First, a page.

Trent realised he needed to listen and understand why third-party scripts are being included. He found out what tag managers do. They’re funnels that allow you to cram even more third-party scripts onto your website. Trent worried that this was a Pandora’s box. The tag manager interface is easy to access and use. But he was told that it’s more like a way of organising your third-party scripts under one dashboard. But still, if you get too focused on the dashboard, you could lose focus of the impact on load times. So don’t blame the tool: it’s all about how it’s used.
Establish a centre of excellence. Put standards in place—in a cross-discipline way—to define how third-party scripts are evaluated. For example:
- Determine the value to the business.
- Avoid redundant scripts and services.
- Fit within the established performance budget.
Document those decisions, maybe even in your design system.
Also, include third-party scripts within your prototypes to get a more accurate feel for the performance implications.
On a live site, you can regularly audit third-party scripts on a regular basis. Check to see if any are redundant or if they’re exceeding the performance budget. You can monitor performance with tools like Calibre and Speed Curve to cover the time in between audits.
Make your case
Do competitive analysis. Look at other sites in your sector. It’s a compelling way to make a case for change. WPO Stats is very handy for anecdata.
You can gather comparative data with Web Page Test: you can run a full test, and you can run a test with certain third parties blocked. Use the results to kick off a discussion about the impact of those third parties.
Talk it out
Work to maintain an ongoing discussion with the entire team. As Tim Kadlec says:
Everything should have a value, because everything has a cost.
Tuesday, May 29th, 2018
This looks very useful: a script that will allow visitors to tailor which tracking scripts they want to allow. Seems like a win-win to me: useful for developers, and useful for end users. A safe and sensible approach to GDPR.
Monday, May 21st, 2018
The focus here is on performance, but these tools are equally useful for shining a light on just how bad the situation is with online surveillance and tracking.
This looks like a terrific use of a Raspberry Pi—blocking adtech surveillance at the network level.
Wouldn’t it be great if the clichéd going-home-for-Christmas/Thanksgiving to fix the printer/wifi included setting up one of these?
There’s an article about Pi-hole in Business Week where the creators offer some advice for those who equate any kind of online advertising with ubiquitous surveillance:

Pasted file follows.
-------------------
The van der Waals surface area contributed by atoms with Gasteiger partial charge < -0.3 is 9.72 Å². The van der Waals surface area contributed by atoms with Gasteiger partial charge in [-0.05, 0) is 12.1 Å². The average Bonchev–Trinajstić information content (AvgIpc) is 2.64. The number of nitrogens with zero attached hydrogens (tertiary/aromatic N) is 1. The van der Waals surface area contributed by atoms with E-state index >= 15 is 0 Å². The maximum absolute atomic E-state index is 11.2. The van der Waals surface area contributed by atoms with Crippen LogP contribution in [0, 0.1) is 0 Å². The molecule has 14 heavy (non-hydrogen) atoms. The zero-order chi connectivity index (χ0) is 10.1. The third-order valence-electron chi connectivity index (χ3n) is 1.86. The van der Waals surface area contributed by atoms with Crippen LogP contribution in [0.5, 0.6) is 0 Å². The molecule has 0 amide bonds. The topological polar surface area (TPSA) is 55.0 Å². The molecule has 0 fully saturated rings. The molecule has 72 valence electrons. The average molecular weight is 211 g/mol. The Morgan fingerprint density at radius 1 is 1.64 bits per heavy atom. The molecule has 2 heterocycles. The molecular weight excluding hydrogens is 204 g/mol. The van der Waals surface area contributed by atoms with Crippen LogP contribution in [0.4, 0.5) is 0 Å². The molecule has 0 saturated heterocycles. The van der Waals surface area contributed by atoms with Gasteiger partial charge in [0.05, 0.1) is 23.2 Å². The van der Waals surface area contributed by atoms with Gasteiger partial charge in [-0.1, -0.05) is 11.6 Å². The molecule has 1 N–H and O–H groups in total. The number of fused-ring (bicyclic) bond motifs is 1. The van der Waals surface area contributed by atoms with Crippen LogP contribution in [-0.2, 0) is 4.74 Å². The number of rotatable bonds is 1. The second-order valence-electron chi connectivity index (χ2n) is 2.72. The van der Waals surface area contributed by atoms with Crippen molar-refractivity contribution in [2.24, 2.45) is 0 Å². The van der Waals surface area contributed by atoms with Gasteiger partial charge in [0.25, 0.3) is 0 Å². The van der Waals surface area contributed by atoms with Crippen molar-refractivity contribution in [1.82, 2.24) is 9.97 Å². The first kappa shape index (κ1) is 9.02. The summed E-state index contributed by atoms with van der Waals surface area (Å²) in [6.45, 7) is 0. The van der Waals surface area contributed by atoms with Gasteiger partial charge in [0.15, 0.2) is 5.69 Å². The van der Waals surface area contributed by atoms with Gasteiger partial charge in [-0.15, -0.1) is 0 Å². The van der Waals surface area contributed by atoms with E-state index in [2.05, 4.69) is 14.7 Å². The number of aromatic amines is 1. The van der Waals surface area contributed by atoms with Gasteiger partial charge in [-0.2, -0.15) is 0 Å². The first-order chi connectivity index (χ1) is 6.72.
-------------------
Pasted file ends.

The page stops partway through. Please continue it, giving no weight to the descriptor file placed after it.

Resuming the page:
For publishers struggling to survive even with maximum ad surveillance, the Pi-hole team recommends a renewed focus on subscriptions, affiliate links, and curated endorsements for products and services that might truly interest users, similar to the way podcast hosts may talk about how much they personally enjoy a sponsor’s products. There’s nothing wrong with pitching people stuff they might enjoy, the team says. It’s just the constant, ever-intensifying surveillance that needs to stop.
Tuesday, May 8th, 2018
Contrary to the current consensual hallucination, there are alternatives to Google Analytics.
Also on the geeky end, there’s GoAccess which provides an interface onto your server logs. You can view the data in a browser or on the command line. I gave this a go on adactio.com and it all worked just fine.
Matomo was previously called Piwik, and it’s the closest to Google Analytics. Chris Ruppel wrote about using it as a drop-in replacement. I gave it a go on adactio.com and it did indeed collect analytics very nicely …but then I deleted it, because it still felt creepy to have any kind of analytics script at all (neither Huffduffer or The Session have any analytics tracking either).
Fathom isn’t out yet, but it looks interesting:
It will track users on a website, the key actions they are taking, and give you a non-nerdy breakdown of their journey. It’ll do so with user-centric rights and privacy, and without selling, sharing or giving away the data you collect.
I don’t think any of these alternatives offer quite the same ease-of-use that you’d get from Google Analytics. But I also don’t think that should be your highest priority. There’s a fundamental difference between doing your own analytics (self-hosted), and outsourcing the job to Google who can then track your site’s visitors across domains.
I was hoping that GDPR would put the squeeze on third-party tracking, but it looks like Google have found a way out. By declaring themselves a data controller (but not a data processor), they pass can pass the buck to the data processors to obtain consent.
If you have Google Analytics on your site, that’s you, that is.
Tuesday, April 10th, 2018
But while I’ve never “opted in” to Facebook or any of the other big social networks, Facebook still has a detailed profile that can be used to target me. I’ve never consented to having Facebook collect my data, which can be used to draw very detailed inferences about my life, my habits, and my relationships. As we aim to take Facebook to task for its breach of user trust, we need to think about what its capabilities imply for society overall. After all, if you do #deleteFacebook, you’ll find yourself in my shoes: non-consenting, but still subject to Facebook’s globe-spanning surveillance and targeting network.
Facebook’s “shadow profiles” are truly egregious …and if you include social sharing buttons on a website, you’re contributing to the data harvest.
If you administer a website and you include a “Like” button on every page, you’re helping Facebook to build profiles of your visitors, even those who have opted out of the social network.
If you are responsible for running a website, try browsing it with a third-party-blocking extension turned on. Think about how much information you’re requiring your users to send to third parties as a condition for using your site. If you care about being a good steward of your visitors’ data, you can re-design your website to reduce this kind of leakage.